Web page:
Asunto(s)
Lesiones Traumáticas del Encéfalo , Estudios de Factibilidad , Presión Intracraneal , Humanos , Uganda , Masculino , Femenino , Monitoreo Fisiológico/métodos , Adulto , Presión Intracraneal/fisiología , Lesiones Traumáticas del Encéfalo/fisiopatología , Lesiones Traumáticas del Encéfalo/psicología , Personal de Salud , Pupila/fisiología , Persona de Mediana Edad
4.
Cogn Sci ; 48(4): e13446, 2024 04.
Artículo en Inglés | MEDLINE | ID: mdl-38655881

RESUMEN

Understanding cognitive effort expended during assessments is essential to improving efficiency, accuracy, and accessibility within these assessments. Pupil dilation is commonly used as a psychophysiological measure of cognitive effort, yet research on its relationship with effort expended specifically during language processing is limited. The present study adds to and expands on this literature by investigating the relationships among pupil dilation, trial difficulty, and accuracy during a vocabulary test. Participants (n = 63, Mage = 19.25) completed a subset of trials from the Peabody Picture Vocabulary Test while seated at an eye-tracker monitor. During each trial, four colored images were presented on the monitor while a word was presented via audio recording. Participants verbally indicated which image they thought represented the target word. Words were categorized into Easy, Medium, and Hard difficulty. Pupil dilation during the Medium and Hard trials was significantly greater than during the Easy trials, though the Medium and Hard trials did not significantly differ from each other. Pupil dilation in comparison to trial accuracy presented a more complex pattern, with comparisons between accurate and inaccurate trials differing depending on the timing of the stimulus presentation. These results present further evidence that pupil dilation increases with cognitive effort associated with vocabulary tests, providing insights that could help refine vocabulary assessments and other related tests of language processing.


Asunto(s)
Pupila , Vocabulario , Humanos , Pupila/fisiología , Masculino , Femenino , Adulto Joven , Cognición/fisiología , Adolescente , Adulto , Pruebas del Lenguaje
5.
J Ocul Pharmacol Ther ; 40(4): 232-239, 2024 May.
Artículo en Inglés | MEDLINE | ID: mdl-38621178

RESUMEN

Purpose: To assess over 2 weeks, the effect of 3 different low concentrations of atropine on pupillary diameter and accommodative amplitude in children with myopia. Methods: Fifty-eight children with myopia [spherical equivalent (SE) of -0.50 diopters (D) or worse, astigmatism of less than or equal to 2.00 D] were randomly allocated to 3 groups receiving 0.01%, 0.02%, or 0.03% atropine eye drops, once nightly for 2 weeks. The primary outcome was the change from baseline in pupillary diameter and accommodative amplitude with each of the concentrations. Results: Fifty-seven participants (114 eyes), aged between 6 and 12 years, completed the 2-week trial (mean age 9.3 ± 1.7 years and mean SE -3.53 ± 1.79 D). After 2 weeks of use, all the 3 concentrations were found to have a statistically significant effect on both the pupillary diameter and accommodative amplitude. Accommodative amplitude reduced by an average of 5.23 D, 9.28 D, and 9.32 D, and photopic pupil size increased by an average of 0.95 ± 1.05 mm, 1.65 ± 0.93 mm, and 2.16 ± 0.88 mm with 0.01%, 0.02%, and 0.03%, respectively. Of the eyes, a total of 5.3% and 5.9% of the eyes on 0.02% and 0.03% atropine had a mean residual accommodative amplitude of <5 D. The percentage of eyes having a pupillary dilation >3 mm were 4.8%, 10.5%, and 23.5% for 0.01%, 0.02%, and 0.03% atropine, respectively. Conclusions: Low-dose atropine had an effect on pupillary diameter and accommodative amplitude. With the highest concentration assessed, that is, 0.03% nearly 1 of 4 eyes had pupillary dilation of >3 mm. Clinical Trial Registration number: NCT03699423.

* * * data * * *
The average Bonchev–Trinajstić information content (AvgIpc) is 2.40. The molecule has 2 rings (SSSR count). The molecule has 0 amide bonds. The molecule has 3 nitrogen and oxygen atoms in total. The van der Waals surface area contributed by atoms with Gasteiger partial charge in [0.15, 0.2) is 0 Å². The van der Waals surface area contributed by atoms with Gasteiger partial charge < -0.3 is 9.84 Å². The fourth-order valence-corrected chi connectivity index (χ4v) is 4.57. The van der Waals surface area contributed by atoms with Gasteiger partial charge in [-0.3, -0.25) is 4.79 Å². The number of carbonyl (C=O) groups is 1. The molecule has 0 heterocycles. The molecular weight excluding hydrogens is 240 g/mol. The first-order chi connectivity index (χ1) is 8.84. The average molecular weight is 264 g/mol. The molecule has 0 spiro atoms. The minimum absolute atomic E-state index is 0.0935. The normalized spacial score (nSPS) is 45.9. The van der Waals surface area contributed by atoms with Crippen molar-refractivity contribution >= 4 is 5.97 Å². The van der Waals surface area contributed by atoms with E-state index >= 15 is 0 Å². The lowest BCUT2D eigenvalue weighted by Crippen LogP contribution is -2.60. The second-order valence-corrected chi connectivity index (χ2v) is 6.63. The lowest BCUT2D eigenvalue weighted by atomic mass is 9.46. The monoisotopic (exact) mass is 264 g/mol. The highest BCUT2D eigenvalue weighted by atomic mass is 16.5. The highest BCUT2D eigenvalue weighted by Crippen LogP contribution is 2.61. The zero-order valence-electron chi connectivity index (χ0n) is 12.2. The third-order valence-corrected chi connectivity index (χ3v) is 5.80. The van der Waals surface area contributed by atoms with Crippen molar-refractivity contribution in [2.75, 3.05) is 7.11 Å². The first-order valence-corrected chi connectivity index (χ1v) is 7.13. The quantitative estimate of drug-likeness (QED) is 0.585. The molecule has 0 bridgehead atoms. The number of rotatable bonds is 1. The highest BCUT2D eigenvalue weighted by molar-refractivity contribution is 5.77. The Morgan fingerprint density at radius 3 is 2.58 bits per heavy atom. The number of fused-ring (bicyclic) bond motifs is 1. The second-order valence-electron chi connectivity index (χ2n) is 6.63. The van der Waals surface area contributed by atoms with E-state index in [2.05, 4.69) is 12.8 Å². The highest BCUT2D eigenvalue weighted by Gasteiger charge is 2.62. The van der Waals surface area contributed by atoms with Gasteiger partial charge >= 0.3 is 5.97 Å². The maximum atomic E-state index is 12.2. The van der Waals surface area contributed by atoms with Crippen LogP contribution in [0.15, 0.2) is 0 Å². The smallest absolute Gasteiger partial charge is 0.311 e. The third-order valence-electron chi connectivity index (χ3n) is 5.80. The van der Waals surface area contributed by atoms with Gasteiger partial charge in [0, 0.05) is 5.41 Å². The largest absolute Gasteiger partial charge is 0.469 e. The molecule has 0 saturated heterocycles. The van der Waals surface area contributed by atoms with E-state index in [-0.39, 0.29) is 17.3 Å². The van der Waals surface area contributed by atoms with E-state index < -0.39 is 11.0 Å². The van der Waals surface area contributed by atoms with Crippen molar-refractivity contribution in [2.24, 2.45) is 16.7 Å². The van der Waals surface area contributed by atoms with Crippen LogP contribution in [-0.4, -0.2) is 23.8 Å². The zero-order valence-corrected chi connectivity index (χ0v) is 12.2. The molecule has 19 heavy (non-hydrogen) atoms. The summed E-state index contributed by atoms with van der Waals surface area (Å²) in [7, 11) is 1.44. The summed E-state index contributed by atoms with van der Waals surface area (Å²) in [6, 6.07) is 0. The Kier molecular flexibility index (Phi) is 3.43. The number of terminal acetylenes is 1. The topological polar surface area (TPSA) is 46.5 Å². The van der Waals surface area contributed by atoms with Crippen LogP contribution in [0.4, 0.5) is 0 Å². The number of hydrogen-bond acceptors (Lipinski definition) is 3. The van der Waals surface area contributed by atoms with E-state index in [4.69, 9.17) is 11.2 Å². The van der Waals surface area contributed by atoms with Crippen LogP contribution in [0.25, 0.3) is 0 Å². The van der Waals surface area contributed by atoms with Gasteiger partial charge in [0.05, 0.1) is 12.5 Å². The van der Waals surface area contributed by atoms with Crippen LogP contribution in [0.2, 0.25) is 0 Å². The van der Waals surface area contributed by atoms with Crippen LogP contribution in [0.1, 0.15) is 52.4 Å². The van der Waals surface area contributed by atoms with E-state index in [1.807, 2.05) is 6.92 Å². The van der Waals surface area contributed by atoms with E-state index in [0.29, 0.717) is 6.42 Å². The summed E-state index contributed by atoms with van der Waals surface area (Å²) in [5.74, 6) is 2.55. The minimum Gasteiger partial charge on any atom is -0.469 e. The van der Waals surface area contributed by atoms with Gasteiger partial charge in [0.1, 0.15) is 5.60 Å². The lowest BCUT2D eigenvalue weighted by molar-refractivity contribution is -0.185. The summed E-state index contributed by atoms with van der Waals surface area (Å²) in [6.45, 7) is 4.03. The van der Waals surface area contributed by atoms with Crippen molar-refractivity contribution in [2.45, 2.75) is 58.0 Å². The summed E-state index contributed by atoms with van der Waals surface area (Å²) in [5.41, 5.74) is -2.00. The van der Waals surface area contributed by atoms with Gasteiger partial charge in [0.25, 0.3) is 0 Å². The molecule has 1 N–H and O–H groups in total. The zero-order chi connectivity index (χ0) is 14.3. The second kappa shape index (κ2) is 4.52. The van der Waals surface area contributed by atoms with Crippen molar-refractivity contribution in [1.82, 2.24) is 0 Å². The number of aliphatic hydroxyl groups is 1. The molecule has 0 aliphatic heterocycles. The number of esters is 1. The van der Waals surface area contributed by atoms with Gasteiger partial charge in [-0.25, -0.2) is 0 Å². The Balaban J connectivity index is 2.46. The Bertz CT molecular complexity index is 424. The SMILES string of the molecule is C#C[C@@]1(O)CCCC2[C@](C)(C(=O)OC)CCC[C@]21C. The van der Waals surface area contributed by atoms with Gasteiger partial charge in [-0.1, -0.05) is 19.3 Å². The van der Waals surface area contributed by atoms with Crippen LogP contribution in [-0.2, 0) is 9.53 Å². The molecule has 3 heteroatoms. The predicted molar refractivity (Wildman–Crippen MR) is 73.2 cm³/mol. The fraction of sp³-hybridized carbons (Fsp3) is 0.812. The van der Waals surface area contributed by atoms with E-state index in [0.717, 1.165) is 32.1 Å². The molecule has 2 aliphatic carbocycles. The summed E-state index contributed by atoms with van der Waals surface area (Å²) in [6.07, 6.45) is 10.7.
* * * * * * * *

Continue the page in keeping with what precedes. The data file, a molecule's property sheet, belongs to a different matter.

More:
Asunto(s)
Acomodación Ocular , Atropina , Midriáticos , Miopía , Soluciones Oftálmicas , Pupila , Humanos , Atropina/administración & dosificación , Atropina/farmacología , Niño , Miopía/tratamiento farmacológico , Miopía/fisiopatología , Acomodación Ocular/efectos de los fármacos , Pupila/efectos de los fármacos , Masculino , Femenino , Soluciones Oftálmicas/administración & dosificación , Midriáticos/administración & dosificación , Midriáticos/farmacología , Midriáticos/uso terapéutico , Relación Dosis-Respuesta a Droga
6.
J Cogn Neurosci ; 36(6): 997-1020, 2024 06 01.
Artículo en Inglés | MEDLINE | ID: mdl-38579256

RESUMEN

Although the impact of acoustic challenge on speech processing and memory increases as a person ages, older adults may engage in strategies that help them compensate for these demands. In the current preregistered study, older adults (n = 48) listened to sentences-presented in quiet or in noise-that were high constraint with either expected or unexpected endings or were low constraint with unexpected endings. Pupillometry and EEG were simultaneously recorded, and subsequent sentence recognition and word recall were measured. Like young adults in prior work, we found that noise led to increases in pupil size, delayed and reduced ERP responses, and decreased recall for unexpected words. However, in contrast to prior work in young adults where a larger pupillary response predicted a recovery of the N400 at the cost of poorer memory performance in noise, older adults did not show an associated recovery of the N400 despite decreased memory performance. Instead, we found that in quiet, increases in pupil size were associated with delays in N400 onset latencies and increased recognition memory performance. In conclusion, we found that transient variation in pupil-linked arousal predicted trade-offs between real-time lexical processing and memory that emerged at lower levels of task demand in aging. Moreover, with increased acoustic challenge, older adults still exhibited costs associated with transient increases in arousal without the corresponding benefits.